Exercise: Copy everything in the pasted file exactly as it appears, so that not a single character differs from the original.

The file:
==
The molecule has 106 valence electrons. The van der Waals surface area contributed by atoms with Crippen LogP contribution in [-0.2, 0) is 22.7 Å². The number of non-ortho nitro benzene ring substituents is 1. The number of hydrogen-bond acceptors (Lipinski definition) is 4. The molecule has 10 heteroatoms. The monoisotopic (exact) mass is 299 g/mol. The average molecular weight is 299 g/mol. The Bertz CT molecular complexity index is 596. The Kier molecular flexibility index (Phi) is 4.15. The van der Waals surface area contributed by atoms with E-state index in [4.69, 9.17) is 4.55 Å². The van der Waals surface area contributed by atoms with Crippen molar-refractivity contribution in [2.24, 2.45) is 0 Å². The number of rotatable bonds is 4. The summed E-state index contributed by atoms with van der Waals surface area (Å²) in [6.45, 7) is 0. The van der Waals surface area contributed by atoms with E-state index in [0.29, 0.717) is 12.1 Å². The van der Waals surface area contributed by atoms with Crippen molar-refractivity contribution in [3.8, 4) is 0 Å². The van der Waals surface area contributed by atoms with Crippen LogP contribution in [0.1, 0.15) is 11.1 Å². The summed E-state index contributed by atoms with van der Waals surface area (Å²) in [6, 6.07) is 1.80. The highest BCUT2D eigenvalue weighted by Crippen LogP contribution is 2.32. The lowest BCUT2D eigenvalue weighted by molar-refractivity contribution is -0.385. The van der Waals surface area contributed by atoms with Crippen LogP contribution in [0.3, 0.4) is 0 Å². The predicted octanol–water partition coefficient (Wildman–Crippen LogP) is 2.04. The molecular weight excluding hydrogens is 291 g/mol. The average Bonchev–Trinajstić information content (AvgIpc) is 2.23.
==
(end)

The molecule has 106 valence electrons. The van der Waals surface area contributed by atoms with Crippen LogP contribution in [-0.2, 0) is 22.7 Å². The number of non-ortho nitro benzene ring substituents is 1. The number of hydrogen-bond acceptors (Lipinski definition) is 4. The molecule has 10 heteroatoms. The monoisotopic (exact) mass is 299 g/mol. The average molecular weight is 299 g/mol. The Bertz CT molecular complexity index is 596. The Kier molecular flexibility index (Phi) is 4.15. The van der Waals surface area contributed by atoms with E-state index in [4.69, 9.17) is 4.55 Å². The van der Waals surface area contributed by atoms with Crippen molar-refractivity contribution in [2.24, 2.45) is 0 Å². The number of rotatable bonds is 4. The summed E-state index contributed by atoms with van der Waals surface area (Å²) in [6.45, 7) is 0. The van der Waals surface area contributed by atoms with E-state index in [0.29, 0.717) is 12.1 Å². The van der Waals surface area contributed by atoms with Crippen molar-refractivity contribution in [3.8, 4) is 0 Å². The van der Waals surface area contributed by atoms with Crippen LogP contribution in [0.1, 0.15) is 11.1 Å². The summed E-state index contributed by atoms with van der Waals surface area (Å²) in [6, 6.07) is 1.80. The highest BCUT2D eigenvalue weighted by Crippen LogP contribution is 2.32. The lowest BCUT2D eigenvalue weighted by molar-refractivity contribution is -0.385. The van der Waals surface area contributed by atoms with Crippen LogP contribution in [0.3, 0.4) is 0 Å². The predicted octanol–water partition coefficient (Wildman–Crippen LogP) is 2.04. The molecular weight excluding hydrogens is 291 g/mol. The average Bonchev–Trinajstić information content (AvgIpc) is 2.23.